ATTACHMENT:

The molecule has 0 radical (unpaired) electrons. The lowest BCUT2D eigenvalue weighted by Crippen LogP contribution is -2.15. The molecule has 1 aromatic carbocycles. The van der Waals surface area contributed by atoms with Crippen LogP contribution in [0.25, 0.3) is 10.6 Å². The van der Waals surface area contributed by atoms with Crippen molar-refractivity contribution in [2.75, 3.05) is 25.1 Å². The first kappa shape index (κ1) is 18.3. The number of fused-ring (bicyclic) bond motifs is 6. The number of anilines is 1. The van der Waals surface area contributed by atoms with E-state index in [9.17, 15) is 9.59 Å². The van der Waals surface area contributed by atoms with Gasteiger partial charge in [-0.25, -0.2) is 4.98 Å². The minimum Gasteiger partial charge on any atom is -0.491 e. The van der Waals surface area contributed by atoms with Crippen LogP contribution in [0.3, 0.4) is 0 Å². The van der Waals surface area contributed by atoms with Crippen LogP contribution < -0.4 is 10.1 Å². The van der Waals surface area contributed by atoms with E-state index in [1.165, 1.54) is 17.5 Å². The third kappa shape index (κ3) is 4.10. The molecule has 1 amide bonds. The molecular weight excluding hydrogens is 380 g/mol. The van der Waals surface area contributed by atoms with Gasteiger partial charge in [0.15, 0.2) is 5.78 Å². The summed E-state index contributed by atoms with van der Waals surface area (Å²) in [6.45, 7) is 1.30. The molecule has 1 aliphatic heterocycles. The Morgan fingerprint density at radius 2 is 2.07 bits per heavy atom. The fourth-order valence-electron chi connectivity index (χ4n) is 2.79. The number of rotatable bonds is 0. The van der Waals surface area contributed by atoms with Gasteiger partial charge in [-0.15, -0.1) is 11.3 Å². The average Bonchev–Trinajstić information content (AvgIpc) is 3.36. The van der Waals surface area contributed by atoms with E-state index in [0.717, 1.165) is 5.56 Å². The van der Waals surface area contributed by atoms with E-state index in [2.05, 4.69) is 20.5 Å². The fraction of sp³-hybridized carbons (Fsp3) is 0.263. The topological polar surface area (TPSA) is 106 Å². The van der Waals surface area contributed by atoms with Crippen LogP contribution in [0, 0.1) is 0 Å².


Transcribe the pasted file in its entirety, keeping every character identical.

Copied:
The molecule has 0 radical (unpaired) electrons. The lowest BCUT2D eigenvalue weighted by Crippen LogP contribution is -2.15. The molecule has 1 aromatic carbocycles. The van der Waals surface area contributed by atoms with Crippen LogP contribution in [0.25, 0.3) is 10.6 Å². The van der Waals surface area contributed by atoms with Crippen molar-refractivity contribution in [2.75, 3.05) is 25.1 Å². The first kappa shape index (κ1) is 18.3. The number of fused-ring (bicyclic) bond motifs is 6. The number of anilines is 1. The van der Waals surface area contributed by atoms with E-state index in [9.17, 15) is 9.59 Å². The van der Waals surface area contributed by atoms with Gasteiger partial charge in [-0.25, -0.2) is 4.98 Å². The minimum Gasteiger partial charge on any atom is -0.491 e. The van der Waals surface area contributed by atoms with Crippen LogP contribution in [0.3, 0.4) is 0 Å². The van der Waals surface area contributed by atoms with Crippen LogP contribution < -0.4 is 10.1 Å². The van der Waals surface area contributed by atoms with E-state index in [1.165, 1.54) is 17.5 Å². The third kappa shape index (κ3) is 4.10. The molecule has 1 amide bonds. The molecular weight excluding hydrogens is 380 g/mol. The van der Waals surface area contributed by atoms with Gasteiger partial charge in [0.15, 0.2) is 5.78 Å². The summed E-state index contributed by atoms with van der Waals surface area (Å²) in [6.45, 7) is 1.30. The molecule has 1 aliphatic heterocycles. The Morgan fingerprint density at radius 2 is 2.07 bits per heavy atom. The fourth-order valence-electron chi connectivity index (χ4n) is 2.79. The number of rotatable bonds is 0. The van der Waals surface area contributed by atoms with Gasteiger partial charge in [-0.15, -0.1) is 11.3 Å². The average Bonchev–Trinajstić information content (AvgIpc) is 3.36. The van der Waals surface area contributed by atoms with E-state index in [0.717, 1.165) is 5.56 Å². The van der Waals surface area contributed by atoms with E-state index in [2.05, 4.69) is 20.5 Å². The fraction of sp³-hybridized carbons (Fsp3) is 0.263. The topological polar surface area (TPSA) is 106 Å². The van der Waals surface area contributed by atoms with Crippen LogP contribution in [0, 0.1) is 0 Å².